(American Cancer Society)

How about Acrylamide?

Acrylamide was in the news when a California court ruled that coffee needed to come with a label warning that it could cause cancer. The key issues here are California Proposition 65, roasting and frying starchy foods, and what constitutes a meaningful risk to the consumer.

California Proposition 65

This California law “requires the state to maintain and update a list of chemicals known to the state to cause cancer or reproductive toxicity.”


According to the American Cancer Society, “Acrylamide is a chemical used mainly in certain industrial processes, such as in making paper, dyes, and plastics, and in treating drinking water and wastewater.
Acrylamide can also form in some starchy foods during high-temperature cooking, such as frying, roasting, and baking. Acrylamide forms from sugars and an amino acid that are naturally in food.”

According to these folks the highest levels of acrylamide are in French fries and cigarette smoke.

The primary evidence for acrylamide as a cause of cancer is from lab rats that were given acrylamide in their drinking water at level 1,000 to 10,000 higher than humans might be expected to be exposed to, ever.
(American Cancer Society)

Court of Appeals Reverses Acrylamide Decision Regarding Cereals

Coffee still needs to come with a warning label in California but according to the California court of appeals decision, breakfast cereals do not despite the fact that a lower court ruled that they do. The bottom line is that Federal policy is to promote cereals with fiber as being healthy and a cancer warning would negate that effort.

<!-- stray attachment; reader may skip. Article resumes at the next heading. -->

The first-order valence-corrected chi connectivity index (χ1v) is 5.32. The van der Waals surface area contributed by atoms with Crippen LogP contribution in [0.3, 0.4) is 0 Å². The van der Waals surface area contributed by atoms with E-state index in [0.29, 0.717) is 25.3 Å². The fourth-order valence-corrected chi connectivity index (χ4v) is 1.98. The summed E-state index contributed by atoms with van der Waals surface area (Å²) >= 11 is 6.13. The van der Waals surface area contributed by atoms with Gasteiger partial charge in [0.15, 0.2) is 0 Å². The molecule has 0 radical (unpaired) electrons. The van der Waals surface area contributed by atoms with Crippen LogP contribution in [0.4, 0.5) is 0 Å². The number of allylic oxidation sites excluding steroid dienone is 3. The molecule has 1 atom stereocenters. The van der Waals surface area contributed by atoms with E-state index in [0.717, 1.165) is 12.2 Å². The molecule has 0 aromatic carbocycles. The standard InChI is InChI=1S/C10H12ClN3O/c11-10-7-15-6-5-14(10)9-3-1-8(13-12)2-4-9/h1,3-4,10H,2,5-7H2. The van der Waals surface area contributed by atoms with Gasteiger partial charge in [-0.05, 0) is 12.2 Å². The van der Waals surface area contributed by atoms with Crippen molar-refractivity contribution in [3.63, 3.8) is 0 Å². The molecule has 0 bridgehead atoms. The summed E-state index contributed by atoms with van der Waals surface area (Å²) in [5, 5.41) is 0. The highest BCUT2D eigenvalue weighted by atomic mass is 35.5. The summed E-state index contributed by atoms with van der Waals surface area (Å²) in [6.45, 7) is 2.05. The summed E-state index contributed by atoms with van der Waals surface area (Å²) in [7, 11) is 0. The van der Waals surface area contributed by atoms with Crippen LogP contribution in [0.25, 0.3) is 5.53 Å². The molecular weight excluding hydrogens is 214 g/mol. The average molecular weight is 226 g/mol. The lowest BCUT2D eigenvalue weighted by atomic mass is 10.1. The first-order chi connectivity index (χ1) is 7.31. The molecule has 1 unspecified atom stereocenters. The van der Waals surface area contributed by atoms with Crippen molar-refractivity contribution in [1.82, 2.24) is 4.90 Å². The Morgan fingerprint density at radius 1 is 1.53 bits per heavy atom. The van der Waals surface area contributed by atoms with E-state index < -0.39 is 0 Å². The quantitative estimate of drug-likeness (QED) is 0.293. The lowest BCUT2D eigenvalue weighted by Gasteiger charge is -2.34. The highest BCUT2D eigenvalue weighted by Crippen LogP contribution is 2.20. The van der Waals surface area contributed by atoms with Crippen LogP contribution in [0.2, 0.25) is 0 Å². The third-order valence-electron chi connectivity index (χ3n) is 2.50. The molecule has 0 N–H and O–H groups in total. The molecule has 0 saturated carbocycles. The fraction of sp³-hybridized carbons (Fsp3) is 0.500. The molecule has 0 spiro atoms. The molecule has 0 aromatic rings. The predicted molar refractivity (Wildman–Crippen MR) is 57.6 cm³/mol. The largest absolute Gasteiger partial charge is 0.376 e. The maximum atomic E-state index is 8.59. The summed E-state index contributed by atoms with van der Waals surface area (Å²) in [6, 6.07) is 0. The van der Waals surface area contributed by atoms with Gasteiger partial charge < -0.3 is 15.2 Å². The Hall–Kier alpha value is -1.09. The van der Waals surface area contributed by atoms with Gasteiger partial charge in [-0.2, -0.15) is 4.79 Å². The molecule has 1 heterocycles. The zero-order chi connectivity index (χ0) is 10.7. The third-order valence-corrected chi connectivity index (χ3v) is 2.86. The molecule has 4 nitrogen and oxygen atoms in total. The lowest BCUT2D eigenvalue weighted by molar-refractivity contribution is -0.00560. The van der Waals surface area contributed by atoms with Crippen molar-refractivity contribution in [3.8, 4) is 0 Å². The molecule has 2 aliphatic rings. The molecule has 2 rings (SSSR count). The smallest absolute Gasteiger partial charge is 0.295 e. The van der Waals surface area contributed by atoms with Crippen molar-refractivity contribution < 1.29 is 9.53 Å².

(Hogan Lovells Law Firm)

The problem for you as a coffee drinker is this. Do you believe in all of the evidence that coffee is good for you or do you believe that poisoning lab rats with excessive levels of a chemical really applies to you?
An interesting analogy is this. Put a lab rat, or you, in a room with 7 feet (84 inches) of water and nothing to hold on to. You have to tread water to stay alive and will eventually drown and die. That is a 100% mortality rate. If you reduce the water in the room to 1% of that level (0.84 inches) your risk of dying is now virtually zero and certainly not 1%!

It is certainly a worthwhile goal to protect the public against substances that cause cancer. But, in the case of coffee, the scientists find “no convincing evidence” that drinking coffee causes any kind of cancer.
(American Cancer Society)

At we try to keep up with all of the news that relates to coffee and health. And, when we find something important or just interesting we will post the information on our site. If you have questions about the health aspects of coffee, please feel free to leave a comment and we will get back to you. And, if your question is of general interest, we may write an article about it.